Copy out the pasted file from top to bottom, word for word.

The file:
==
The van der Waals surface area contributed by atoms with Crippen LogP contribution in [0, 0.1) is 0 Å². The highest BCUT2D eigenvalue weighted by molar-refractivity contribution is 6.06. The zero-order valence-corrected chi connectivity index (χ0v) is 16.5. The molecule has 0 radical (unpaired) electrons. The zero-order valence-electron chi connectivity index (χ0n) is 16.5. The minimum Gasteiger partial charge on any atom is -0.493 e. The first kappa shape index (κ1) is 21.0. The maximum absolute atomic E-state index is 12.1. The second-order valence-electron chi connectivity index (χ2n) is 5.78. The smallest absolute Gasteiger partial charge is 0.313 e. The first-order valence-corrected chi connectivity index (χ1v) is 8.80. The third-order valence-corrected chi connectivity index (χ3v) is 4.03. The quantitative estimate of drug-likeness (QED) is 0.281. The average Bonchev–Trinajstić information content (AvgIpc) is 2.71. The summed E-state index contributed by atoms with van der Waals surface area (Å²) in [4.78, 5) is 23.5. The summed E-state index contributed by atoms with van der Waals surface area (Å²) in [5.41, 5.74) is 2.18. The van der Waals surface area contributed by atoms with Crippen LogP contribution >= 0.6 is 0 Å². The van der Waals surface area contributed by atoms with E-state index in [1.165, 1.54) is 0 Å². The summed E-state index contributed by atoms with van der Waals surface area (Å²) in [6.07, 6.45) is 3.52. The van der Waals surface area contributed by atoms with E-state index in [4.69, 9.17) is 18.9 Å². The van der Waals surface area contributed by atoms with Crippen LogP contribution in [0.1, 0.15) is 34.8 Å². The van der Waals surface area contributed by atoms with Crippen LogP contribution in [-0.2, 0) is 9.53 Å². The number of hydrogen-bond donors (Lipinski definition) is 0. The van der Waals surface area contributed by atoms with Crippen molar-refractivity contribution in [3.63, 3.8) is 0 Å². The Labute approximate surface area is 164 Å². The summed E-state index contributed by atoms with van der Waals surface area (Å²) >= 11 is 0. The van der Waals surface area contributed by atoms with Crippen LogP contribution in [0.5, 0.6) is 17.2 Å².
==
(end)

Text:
The van der Waals surface area contributed by atoms with Crippen LogP contribution in [0, 0.1) is 0 Å². The highest BCUT2D eigenvalue weighted by molar-refractivity contribution is 6.06. The zero-order valence-corrected chi connectivity index (χ0v) is 16.5. The molecule has 0 radical (unpaired) electrons. The zero-order valence-electron chi connectivity index (χ0n) is 16.5. The minimum Gasteiger partial charge on any atom is -0.493 e. The first kappa shape index (κ1) is 21.0. The maximum absolute atomic E-state index is 12.1. The second-order valence-electron chi connectivity index (χ2n) is 5.78. The smallest absolute Gasteiger partial charge is 0.313 e. The first-order valence-corrected chi connectivity index (χ1v) is 8.80. The third-order valence-corrected chi connectivity index (χ3v) is 4.03. The quantitative estimate of drug-likeness (QED) is 0.281. The average Bonchev–Trinajstić information content (AvgIpc) is 2.71. The summed E-state index contributed by atoms with van der Waals surface area (Å²) in [4.78, 5) is 23.5. The summed E-state index contributed by atoms with van der Waals surface area (Å²) in [5.41, 5.74) is 2.18. The van der Waals surface area contributed by atoms with Crippen LogP contribution >= 0.6 is 0 Å². The van der Waals surface area contributed by atoms with E-state index in [1.165, 1.54) is 0 Å². The summed E-state index contributed by atoms with van der Waals surface area (Å²) in [6.07, 6.45) is 3.52. The van der Waals surface area contributed by atoms with E-state index in [4.69, 9.17) is 18.9 Å². The van der Waals surface area contributed by atoms with Crippen LogP contribution in [0.1, 0.15) is 34.8 Å². The van der Waals surface area contributed by atoms with Crippen LogP contribution in [-0.2, 0) is 9.53 Å². The number of hydrogen-bond donors (Lipinski definition) is 0. The van der Waals surface area contributed by atoms with Crippen molar-refractivity contribution in [3.63, 3.8) is 0 Å². The Labute approximate surface area is 164 Å². The summed E-state index contributed by atoms with van der Waals surface area (Å²) >= 11 is 0. The van der Waals surface area contributed by atoms with Crippen LogP contribution in [0.5, 0.6) is 17.2 Å².